Spatial, temporal and institutional characteristics of entry strategies in inland container terminals: A comparison between Yangtze River and Rhine River

Dong Yang, Theo Notteboom, Xin Zhou

Research output: Journal article publicationJournal articleAcademic researchpeer-review

13 Citations (Scopus)


Recent decades have brought a growing commitment of investors in the (co-)funding and management of inland terminals, particularly container terminals. However, the actors involved, the forms of third-party entry and the emerging partnerships in inland terminals have only been investigated on a fragmented basis in inland port research. To complement existing inland port research on governance, management and spatial development, this paper analyses entry strategies of actors in inland container terminals on the Rhine and Yangtze in terms of their spatial, temporal and institutional characteristics. The unit of analysis in this paper is the inland container terminal, not necessarily the entire inland port (which might have more than one terminal). The entry strategies and the drivers behind these strategies are examined using a conceptual framework focused on five questions, i.e. who, where, when, why and which way. The empirical application is based on a large dataset of all container terminals on the Rhine and Yangtze. Our findings suggest clear differences between the two rivers in terms of the type of operators, the sequence of inland port development and also the major actors shaping the inland terminal landscape. Despite these differences, there is also some level of similarity, including a low presence of international players, the absence of deepsea (landlord) port authorities and observed waves of single acquisition, multiple-site acquisition, and capital entry in the terminals. Government policies, institutional frameworks and the nature of shipping network development are determinants of inland port investment and the entry strategies adopted by relevant actors. The findings contribute to a better understanding of the drivers and contextual environment guiding entry strategies in inland ports and can help policy makers and port operators in inland rivers to assess and benchmark their strategy. The paper adds to existing literature by considering spatiotemporal aspects of terminal ownership and the strategic considerations of and institutional drivers and impediments to the inland terminal strategies of the corresponding actors.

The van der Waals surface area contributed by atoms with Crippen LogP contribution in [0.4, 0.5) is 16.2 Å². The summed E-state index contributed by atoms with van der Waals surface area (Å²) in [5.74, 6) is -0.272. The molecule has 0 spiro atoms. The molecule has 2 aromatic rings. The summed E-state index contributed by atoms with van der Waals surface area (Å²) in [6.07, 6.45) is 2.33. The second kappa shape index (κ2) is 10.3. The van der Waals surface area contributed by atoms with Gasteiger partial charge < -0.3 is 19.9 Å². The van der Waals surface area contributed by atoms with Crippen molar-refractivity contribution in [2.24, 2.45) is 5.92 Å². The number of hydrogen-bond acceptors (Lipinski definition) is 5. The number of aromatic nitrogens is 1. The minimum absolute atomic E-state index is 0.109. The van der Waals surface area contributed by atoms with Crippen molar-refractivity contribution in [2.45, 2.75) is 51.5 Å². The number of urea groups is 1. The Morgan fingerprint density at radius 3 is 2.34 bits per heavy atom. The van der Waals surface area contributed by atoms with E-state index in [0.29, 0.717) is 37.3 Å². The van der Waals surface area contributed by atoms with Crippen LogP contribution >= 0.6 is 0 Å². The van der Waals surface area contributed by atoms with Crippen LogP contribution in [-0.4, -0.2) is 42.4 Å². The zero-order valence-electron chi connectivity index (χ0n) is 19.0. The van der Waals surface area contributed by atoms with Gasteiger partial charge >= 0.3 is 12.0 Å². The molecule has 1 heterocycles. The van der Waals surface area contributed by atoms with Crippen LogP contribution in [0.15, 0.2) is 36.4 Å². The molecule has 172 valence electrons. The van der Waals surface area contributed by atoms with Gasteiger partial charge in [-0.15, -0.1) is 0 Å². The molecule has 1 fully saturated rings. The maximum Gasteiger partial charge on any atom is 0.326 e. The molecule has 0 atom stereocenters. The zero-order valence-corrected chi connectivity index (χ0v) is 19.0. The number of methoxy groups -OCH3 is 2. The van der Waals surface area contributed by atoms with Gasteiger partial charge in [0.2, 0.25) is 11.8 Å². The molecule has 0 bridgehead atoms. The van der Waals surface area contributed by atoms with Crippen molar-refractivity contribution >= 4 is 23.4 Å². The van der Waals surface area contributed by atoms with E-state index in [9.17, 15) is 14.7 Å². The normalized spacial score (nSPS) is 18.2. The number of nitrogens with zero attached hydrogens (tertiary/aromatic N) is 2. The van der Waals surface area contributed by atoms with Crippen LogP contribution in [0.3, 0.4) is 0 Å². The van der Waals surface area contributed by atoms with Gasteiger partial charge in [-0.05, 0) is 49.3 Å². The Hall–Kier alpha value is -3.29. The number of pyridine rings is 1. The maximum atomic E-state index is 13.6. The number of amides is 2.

Original languageEnglish
Article number102928
JournalJournal of Transport Geography
Publication statusPublished - Jan 2021


  • Inland port
  • Port entry strategy
  • Port governance
  • Port system development
  • Terminal operator

ASJC Scopus subject areas

  • Geography, Planning and Development
  • Transportation
  • General Environmental Science


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